Monday, May 20, 2013

Of Fan Fiction and Storytelling

Whether I was aware of it consciously or not, much of my early years involved writing fan fiction. In this day and age, the mere admittance of this makes me uneasy, since I feel as if there is a connotation that fan fiction is somehow a “dirty”-type of writing, devoid of merit on its own, when the reality of it is that quite a bit of the media we consume these days is a flavor of that very thing. Movies like Avengers and Star Trek: Into Darkness are flavored rewritings of existing characters thrust into new situations, and many pieces of written media, be it books, comics, or graphic novels share these ties. Whether it's though the canon writing of follow-up books or the stories of aspiring writers on, readers are able to find out more about worlds and characters they cherish, and find out just THAT much more about them. And when I reflect back on this simple fact, it’s actually pretty awesome to me that people can be so compelled by these characters that they want more, and when it’s not available through official channels, they make their own stories.

Looking back, a sizable bit of my early writing was one flavor or another of fan fiction. I wrote stories that continued shows I watched that had been cancelled and I wrote stories about what had taken place between episodes. I followed-up on beloved characters from books, and dealt with simple childhood tragedies like losing a beloved pet through supportive characters I recognized so well that they almost felt like friends.

In time, this evolved into something that I’d consider my first attempts at “real” fiction, but in some cases (arguably worst ones), they were an odd amalgamation of many things I liked at the time. I wrote stories that followed-up on the adventures of RoboCop and introduced new characters and odd crossovers with then current shows such as the X-Files. I learned how to write a TV-script by creating an original adventure about the USS Enterprise with a gryphon character (I’m not even kidding here. This script exists and my mother encouraged me to send it into the studio for consideration, although I never did).

I'm sure young-me thought that haircut was "futuristic" too.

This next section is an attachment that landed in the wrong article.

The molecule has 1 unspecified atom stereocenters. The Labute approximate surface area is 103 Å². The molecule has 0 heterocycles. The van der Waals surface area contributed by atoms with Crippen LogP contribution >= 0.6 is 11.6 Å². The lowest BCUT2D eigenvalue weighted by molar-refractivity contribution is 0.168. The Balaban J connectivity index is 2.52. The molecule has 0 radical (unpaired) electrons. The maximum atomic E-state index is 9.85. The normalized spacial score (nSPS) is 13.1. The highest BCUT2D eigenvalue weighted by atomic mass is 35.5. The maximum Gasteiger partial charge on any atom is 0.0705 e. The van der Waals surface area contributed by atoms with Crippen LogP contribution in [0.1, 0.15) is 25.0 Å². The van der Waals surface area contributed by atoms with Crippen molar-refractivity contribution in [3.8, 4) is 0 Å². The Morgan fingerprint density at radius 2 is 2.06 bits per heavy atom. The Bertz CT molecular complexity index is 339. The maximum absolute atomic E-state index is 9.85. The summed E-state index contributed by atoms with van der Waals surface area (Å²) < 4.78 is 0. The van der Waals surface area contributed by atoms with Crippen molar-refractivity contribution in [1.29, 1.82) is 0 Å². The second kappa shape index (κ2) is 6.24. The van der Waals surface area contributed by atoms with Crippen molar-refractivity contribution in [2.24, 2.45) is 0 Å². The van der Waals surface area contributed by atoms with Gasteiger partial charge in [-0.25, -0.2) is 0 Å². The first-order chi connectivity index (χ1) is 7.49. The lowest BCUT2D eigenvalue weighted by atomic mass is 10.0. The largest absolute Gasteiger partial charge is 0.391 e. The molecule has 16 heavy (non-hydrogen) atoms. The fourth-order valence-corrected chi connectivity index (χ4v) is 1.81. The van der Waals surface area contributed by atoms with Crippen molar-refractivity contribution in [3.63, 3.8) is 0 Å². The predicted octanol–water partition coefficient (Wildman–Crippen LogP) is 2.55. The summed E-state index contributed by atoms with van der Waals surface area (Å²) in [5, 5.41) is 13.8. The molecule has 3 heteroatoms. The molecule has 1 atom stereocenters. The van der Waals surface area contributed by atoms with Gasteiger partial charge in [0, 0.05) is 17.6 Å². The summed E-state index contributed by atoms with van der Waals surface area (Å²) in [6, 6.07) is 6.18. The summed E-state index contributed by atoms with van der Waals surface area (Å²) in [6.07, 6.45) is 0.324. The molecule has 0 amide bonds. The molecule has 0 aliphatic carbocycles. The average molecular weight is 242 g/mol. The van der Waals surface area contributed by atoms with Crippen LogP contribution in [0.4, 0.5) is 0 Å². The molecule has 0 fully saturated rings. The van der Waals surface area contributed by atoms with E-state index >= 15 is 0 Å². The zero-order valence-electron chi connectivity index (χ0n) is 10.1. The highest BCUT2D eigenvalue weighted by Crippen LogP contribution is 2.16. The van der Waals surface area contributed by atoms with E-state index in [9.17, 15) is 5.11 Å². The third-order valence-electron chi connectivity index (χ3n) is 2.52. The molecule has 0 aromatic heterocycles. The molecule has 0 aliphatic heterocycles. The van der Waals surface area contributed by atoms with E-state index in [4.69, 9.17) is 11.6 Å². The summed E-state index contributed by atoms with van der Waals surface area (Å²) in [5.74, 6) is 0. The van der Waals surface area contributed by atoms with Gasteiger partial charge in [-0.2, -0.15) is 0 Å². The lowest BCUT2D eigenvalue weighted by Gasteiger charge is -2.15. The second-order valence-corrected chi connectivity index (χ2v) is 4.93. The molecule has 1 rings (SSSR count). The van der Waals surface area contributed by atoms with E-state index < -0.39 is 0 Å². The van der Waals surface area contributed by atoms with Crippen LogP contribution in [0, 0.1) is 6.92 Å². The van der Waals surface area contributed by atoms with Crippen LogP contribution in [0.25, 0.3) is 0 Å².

I wrote an alternative-universe version of the tale of Fullmetal Alchemist, but slowly, and ever-so steadily, I worked alongside close friends to tell completely stories of own outside our perceived “confines” of fan fiction. We mixed characters and tropes with a variety of settings, alternate dimensions, and you name it. It was a wonderful experience, and I feel I really grew as a writer when I had the opportunity to bounce my characters and ideas off others. Of course, during this time I also realize my life experiences were fairly limited, and writing for characters almost twice my age ended up being somewhat… interesting in retrospect, but we’ve all got to start somewhere!

There’s a certain allure that fan fiction or fan art has even now to me. I will be the first to admit that posting either of these online generates a great deal more attention and engagement than original characters simply, I believe, because you’re expanding on an existing mythos with recognizable, relatable characters. This is all well and good, and certainly enjoyable to an extent, but I realized at some point that it wasn’t really the heart of “me.” I felt like I was putting off sharing my own personal characters in favor of sharing more easily recognized ones. Creating fan fiction or fan art  because it was what I wanted to do is all well and good, but at some critical juncture I realized what I really wanted to do was share my personal characters with a wider audience, and in the time since I’d tried to figure out how to do just that while I wrote two-fold: at once in the public eye with my fan fiction, and the other quietly outside of the public eye. And I regret neither, and am thankful for all the storytelling I did within fandoms (though I’m not sure how much of the really early stuff I’d prefer digging up to share at this point in time. Something tells me that certain things, like Starfleet gryphons, are better off kept as an awkward memory unless blackmail is somehow involved).